Even If You Want to Short the Dollar, It's Going to Cost You

© Bloomberg. A magnifying glass is held over a 50 subject one dollar note sheet after being printed by an intaglio printing press in this arranged photograph at the U.S. Bureau of Engraving and Printing in Washington, D.C., U.S., on Tuesday, April 14, 2015. Photographer: Andrew Harrer

(Bloomberg) — Investors who want to bet against the unexpected strength are hitting a costly roadblock.

The case for a weaker greenback goes like this: The Federal Reserve has shifted to a wait-and-see approach on rate hikes, while signs of stabilizing growth in China and the prospect of easing trade tensions could boost confidence in the global economy.

But as strong as that argument may be, it’s done little to dent the dollar, which hit a 2019 high Thursday on signs the U.S. economy is doing better than the rest of the world. But there’s another big reason for dollar strength, and it boils down at least in part to market mechanics.

Short-term interest rates — which determine the price of currency futures contracts, or forwards — are much higher in the U.S. than in Europe and Japan. For example, the three-month London interbank offered rate for dollars is 2.58 percent, almost 300 basis points above the comparable rate for euros. The difference has almost doubled in the past two years, raising the cost of shorting the greenback for fund managers.

“While the dollar is expensive in a historical context, we are resisting the temptation to go short,” said Columbia Threadneedle’s Gene Tannuzzo, a manager of the $4.5 billion Columbia Strategic Income Fund. “The yield advantage is meaningful, which affects the hedging and shorting cost versus the euro.”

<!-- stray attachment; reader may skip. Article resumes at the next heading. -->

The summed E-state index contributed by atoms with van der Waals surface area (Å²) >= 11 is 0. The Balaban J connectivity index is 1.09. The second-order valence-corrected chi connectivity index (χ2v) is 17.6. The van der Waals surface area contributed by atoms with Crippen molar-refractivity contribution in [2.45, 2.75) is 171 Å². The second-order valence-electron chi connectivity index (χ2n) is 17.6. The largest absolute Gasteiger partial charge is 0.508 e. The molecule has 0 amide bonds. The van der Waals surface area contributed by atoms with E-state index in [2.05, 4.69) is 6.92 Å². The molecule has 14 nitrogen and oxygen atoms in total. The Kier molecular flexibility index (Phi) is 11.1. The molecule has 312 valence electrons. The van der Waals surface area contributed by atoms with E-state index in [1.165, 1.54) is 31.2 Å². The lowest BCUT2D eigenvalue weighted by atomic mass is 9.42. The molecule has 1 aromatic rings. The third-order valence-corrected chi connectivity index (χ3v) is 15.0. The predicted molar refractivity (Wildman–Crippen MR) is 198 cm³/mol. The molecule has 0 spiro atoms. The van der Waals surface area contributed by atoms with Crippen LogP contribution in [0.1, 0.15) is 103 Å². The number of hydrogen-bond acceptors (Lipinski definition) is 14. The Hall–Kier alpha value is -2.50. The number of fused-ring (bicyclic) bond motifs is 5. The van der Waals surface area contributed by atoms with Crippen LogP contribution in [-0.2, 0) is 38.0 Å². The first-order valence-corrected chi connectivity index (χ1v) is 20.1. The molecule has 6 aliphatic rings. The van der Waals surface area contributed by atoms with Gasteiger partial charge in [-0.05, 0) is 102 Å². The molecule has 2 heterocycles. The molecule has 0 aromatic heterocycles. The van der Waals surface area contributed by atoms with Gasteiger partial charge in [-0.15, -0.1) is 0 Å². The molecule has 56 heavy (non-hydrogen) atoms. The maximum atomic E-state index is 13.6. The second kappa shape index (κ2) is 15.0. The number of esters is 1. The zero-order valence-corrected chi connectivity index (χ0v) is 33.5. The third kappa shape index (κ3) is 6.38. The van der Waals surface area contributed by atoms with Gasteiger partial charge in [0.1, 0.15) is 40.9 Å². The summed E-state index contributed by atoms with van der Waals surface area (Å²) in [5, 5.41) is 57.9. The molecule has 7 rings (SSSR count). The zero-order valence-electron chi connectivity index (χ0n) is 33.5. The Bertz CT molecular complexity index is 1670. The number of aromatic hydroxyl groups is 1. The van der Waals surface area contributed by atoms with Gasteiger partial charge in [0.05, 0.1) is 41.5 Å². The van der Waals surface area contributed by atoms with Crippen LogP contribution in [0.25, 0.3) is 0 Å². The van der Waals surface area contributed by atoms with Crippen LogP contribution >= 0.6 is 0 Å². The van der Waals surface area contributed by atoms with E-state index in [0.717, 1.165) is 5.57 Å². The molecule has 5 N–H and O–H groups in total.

The situation could persist for years. Even with expectations building for a Fed rate cut, the gulf between U.S. and European yields has proved difficult to whittle down as the European Central Bank also mulls stimulus options. That’s led to a steady creep higher in currency forwards, as seen in euro-dollar three-month forward points, which hit a record high last year.

And for that reason, Minneapolis, Minnesota-based Tannuzzo is buying euro-denominated corporate debt — and hedging the currency exposure back into dollars.

Invesco Advisers Inc. has taken on a similar mindset. The money manager is hedging purchases of European corporate bonds, removing the need to short the U.S. currency.

“If we’re outright short dollar, we’d be paying the forward points, so it’s something you have to take into account,” said Noelle Corum, a portfolio manager at Invesco based in Atlanta. “If you hold it for too long, it’ll eat into your bottom line.”

Even though she expects the greenback to weaken by 5 percent this year on better growth in China and Europe, Corum said the cost to short the currency is a hurdle.

Exacerbating the situation is low volatility, which has made carry trades — borrowing in lower-yielding currencies such as the euro to invest in higher-yielding markets, like the U.S. — all the more attractive. So traders are likely to steer clear of bearish dollar bets until there’s a meaningful rebound in global growth, according to Jefferies LLC.

“Given that it costs money to be short dollars, it deters people from doing it unless they feel a move that’s bigger than that carry cost is imminent,” said Brad Bechtel, global head of foreign-exchange. “In a low vol world where carry becomes important, the last thing you want to do is be short the dollar when you can be short cheaper alternatives like the yen, Swiss franc or euro.”